# How to transform one nonsquare matrix into another

I am modeling the effect of neural activity on synaptic strength. My question, though, is mathematical.

I have the following differential equation:

$\tau_{W} \frac{d\mathbf{W}}{dt}=\mathbf{KWQ}-\alpha\mathbf{R_{\infty}}\mathbf{W} \quad\mathbf{Q}=\left\langle \vec{u}\vec{u}\right\rangle ,\,\mathbf{R_{\infty}}=\left\langle \vec{v_{\infty}}\vec{v_{\infty}}\right\rangle$

$\tau_{W}$ and $\alpha$ are constants. $\mathbf{W}$ is $n \times m$. $\mathbf{R_{\infty}}$ is $n \times n$. $\mathbf{Q}$ is $m \times m$. $\mathbf{K}$ is $n \times n$.

1. If $\mathbf{Q}$ and $\mathbf{R_{\infty}}$ come from the outer products of vectors, how do I know that they are invertible?

2. How would I find the value for $\mathbf{W}$ for which the derivative vanishes? Especially if neither $\mathbf{Q}$ nor $\mathbf{R_{\infty}}$ are invertible.

3. How would I find $\mathbf{X}$ such that $\mathbf{X}\mathbf{W} = \mathbf{Q}$ if neither $\mathbf{Q}$ nor $\mathbf{W}$ are invertible?
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1. The outer product of two vectors is a rank 1 matrix, and so it's never invertible (as long as the matrices are more than 1 dimensional.)

2. Your differential equation matrix isn't square, so it doesn't have a determinant. The matrices formed with outer products have determinant $0$.

3. Your third question needs some clarification. You mean you need a matrix $X$ such that $XW=Q$? This is possible but it really depends on a lot more information than you have given.

"Neither is antisymmetric so I know that they may be invertible."

Not sure what this means either, because invertibility does not bear much relationship to antisymmetry (for example $\begin{bmatrix}0&1\\-1&0\end{bmatrix}$ has inverse $\begin{bmatrix}0&-1\\1&0\end{bmatrix}$, and of course there are noninvertible antisymmetric matrices).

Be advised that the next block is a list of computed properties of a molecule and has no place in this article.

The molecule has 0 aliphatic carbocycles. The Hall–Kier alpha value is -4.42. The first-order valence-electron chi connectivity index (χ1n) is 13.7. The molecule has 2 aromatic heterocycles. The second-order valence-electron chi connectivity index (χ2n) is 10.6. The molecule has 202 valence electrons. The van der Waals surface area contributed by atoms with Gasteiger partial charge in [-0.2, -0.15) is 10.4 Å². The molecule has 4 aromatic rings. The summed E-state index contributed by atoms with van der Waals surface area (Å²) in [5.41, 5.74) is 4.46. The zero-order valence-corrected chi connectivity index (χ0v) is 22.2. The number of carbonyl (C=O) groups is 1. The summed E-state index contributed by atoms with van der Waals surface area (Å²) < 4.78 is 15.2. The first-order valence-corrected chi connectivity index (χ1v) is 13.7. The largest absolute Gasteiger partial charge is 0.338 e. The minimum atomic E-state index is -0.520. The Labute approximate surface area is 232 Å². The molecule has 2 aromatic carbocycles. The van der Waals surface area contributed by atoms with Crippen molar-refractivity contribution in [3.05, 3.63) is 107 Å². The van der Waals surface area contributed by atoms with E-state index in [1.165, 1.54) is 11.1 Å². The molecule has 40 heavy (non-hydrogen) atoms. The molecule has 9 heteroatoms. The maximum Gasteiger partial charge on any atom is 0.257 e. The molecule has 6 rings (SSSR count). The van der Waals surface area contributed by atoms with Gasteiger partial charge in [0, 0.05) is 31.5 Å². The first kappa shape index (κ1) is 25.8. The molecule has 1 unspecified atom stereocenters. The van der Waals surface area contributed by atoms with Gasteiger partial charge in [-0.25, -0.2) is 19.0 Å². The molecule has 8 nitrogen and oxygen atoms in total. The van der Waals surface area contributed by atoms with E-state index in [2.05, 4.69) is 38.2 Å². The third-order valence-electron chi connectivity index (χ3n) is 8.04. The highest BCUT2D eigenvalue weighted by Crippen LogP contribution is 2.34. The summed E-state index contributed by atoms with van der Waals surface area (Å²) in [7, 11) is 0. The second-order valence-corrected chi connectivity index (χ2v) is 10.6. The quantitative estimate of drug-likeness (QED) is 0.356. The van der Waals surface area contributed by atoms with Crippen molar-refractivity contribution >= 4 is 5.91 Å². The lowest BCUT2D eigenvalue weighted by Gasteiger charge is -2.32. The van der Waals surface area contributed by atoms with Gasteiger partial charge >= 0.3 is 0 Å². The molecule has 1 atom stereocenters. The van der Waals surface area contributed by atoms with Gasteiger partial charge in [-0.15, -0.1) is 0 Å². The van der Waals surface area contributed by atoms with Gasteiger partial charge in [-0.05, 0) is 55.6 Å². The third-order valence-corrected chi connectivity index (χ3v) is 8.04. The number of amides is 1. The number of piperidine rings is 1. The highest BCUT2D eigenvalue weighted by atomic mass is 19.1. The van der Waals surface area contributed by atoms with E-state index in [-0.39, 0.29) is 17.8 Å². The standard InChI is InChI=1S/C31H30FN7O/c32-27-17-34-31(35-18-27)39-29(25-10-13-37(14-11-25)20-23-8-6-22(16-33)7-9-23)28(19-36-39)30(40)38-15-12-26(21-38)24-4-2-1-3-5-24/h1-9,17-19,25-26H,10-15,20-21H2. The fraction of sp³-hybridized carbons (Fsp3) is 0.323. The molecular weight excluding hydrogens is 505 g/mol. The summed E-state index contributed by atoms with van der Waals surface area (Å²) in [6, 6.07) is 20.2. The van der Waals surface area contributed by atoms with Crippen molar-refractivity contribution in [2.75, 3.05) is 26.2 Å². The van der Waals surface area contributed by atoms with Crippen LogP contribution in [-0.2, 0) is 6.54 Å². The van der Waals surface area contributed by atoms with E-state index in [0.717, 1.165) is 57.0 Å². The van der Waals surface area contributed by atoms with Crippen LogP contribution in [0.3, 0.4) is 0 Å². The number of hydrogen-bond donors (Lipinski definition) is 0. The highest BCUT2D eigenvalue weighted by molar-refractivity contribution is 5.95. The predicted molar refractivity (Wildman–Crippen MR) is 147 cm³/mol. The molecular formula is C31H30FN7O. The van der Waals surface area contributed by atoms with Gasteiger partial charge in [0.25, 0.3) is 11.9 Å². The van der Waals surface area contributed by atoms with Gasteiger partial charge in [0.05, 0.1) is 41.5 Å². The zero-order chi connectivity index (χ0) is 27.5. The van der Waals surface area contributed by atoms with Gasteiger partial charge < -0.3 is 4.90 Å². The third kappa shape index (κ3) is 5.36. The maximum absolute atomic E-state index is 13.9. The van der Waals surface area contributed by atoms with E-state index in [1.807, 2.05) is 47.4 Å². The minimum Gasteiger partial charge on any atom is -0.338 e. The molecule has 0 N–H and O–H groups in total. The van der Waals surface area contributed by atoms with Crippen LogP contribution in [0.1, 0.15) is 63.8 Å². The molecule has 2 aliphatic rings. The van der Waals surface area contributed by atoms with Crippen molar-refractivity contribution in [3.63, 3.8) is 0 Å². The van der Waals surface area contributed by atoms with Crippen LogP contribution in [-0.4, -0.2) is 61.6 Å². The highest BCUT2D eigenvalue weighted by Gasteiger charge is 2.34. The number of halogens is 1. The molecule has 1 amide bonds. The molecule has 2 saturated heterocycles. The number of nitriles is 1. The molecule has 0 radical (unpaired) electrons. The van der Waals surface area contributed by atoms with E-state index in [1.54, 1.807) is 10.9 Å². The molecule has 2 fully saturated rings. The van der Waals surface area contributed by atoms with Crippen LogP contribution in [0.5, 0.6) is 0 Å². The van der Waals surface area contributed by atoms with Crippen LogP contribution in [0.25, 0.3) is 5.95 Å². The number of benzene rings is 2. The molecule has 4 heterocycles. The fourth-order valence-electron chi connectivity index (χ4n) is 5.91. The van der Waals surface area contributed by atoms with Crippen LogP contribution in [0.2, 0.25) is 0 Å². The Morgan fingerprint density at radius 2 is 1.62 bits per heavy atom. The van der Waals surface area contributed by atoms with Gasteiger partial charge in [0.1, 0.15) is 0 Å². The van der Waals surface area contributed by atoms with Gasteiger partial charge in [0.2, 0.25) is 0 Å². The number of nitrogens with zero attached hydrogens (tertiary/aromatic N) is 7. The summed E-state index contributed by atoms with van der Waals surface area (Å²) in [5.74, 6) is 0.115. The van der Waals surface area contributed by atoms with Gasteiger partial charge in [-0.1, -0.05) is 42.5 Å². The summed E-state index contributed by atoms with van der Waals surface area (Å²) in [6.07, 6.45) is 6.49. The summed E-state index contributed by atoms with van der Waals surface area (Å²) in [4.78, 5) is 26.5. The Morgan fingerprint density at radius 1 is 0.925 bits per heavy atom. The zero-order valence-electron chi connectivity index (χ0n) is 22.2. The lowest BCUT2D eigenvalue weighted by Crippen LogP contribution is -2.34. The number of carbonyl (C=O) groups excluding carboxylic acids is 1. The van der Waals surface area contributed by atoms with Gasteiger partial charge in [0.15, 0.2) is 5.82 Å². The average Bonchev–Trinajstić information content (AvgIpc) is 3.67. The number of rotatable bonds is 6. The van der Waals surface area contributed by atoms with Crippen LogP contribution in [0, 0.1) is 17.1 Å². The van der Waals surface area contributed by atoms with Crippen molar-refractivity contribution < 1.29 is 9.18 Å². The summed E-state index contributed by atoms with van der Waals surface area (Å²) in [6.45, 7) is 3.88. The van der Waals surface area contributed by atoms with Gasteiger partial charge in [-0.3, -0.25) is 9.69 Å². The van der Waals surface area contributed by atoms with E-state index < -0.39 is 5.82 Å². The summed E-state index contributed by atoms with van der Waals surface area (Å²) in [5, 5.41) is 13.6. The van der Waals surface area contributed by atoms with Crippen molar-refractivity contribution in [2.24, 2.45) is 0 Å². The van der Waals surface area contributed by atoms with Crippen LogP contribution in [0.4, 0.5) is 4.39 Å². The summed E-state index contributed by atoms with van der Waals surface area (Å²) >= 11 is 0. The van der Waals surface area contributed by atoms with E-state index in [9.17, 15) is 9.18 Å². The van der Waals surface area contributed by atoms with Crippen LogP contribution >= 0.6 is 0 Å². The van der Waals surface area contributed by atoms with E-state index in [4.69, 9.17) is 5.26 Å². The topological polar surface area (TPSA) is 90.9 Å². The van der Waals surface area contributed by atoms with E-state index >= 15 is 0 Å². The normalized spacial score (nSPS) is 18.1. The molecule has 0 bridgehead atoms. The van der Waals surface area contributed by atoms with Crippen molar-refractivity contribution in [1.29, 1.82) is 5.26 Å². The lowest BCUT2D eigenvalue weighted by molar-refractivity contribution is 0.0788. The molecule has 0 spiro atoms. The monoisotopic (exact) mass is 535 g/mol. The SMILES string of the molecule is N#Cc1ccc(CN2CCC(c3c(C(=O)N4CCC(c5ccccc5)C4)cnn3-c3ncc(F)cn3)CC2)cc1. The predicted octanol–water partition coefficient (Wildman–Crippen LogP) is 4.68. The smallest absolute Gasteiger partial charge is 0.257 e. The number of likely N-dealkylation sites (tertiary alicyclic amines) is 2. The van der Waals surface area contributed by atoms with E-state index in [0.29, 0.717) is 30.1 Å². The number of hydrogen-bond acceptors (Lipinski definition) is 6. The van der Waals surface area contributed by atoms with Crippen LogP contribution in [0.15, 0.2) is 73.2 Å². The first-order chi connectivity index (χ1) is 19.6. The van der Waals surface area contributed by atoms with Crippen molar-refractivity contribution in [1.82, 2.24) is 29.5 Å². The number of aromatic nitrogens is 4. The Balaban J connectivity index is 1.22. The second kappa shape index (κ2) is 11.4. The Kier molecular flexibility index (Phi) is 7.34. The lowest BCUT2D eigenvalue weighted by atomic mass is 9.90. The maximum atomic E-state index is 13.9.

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I thought the outer product of a vector isn't invertible- it wouldn't make sense. I wanted to be sure, though. – mac389 Sep 1 '12 at 20:53
What more information is needed for the third point? (Neither matrix is invertible. But, I could consider the case where all matrices are square.) Thanks for your help. – mac389 Sep 1 '12 at 20:55
@mac389 You can find an $X$ iff the rows of $Q$ are in the rowspace of $W$. So, that requires some knowledge of the matrices. – rschwieb Sep 1 '12 at 22:06
Let's assume that all matrices have real entries, that $n = m$ and that the rank of $\mathbf{W}$ is not less than the rank of $\mathbf{Q}$. Is that enough to place $\mathbf{Q}$ in the rowspace of $\mathbf{W}$? – mac389 Sep 2 '12 at 15:30
@mac389 You will not be able to decide anything with just a rank argument. Unless $W$ has rank 0, $W$ is always going to have higher rank than (the rank 1 matrix) $Q$. Since the rowspace of $Q$ is one dimensional, things are easier, because any nonzero vector in it generates it. So if one of those vectors is in the rowspace of $W$, then you can find $X$. – rschwieb Sep 2 '12 at 17:28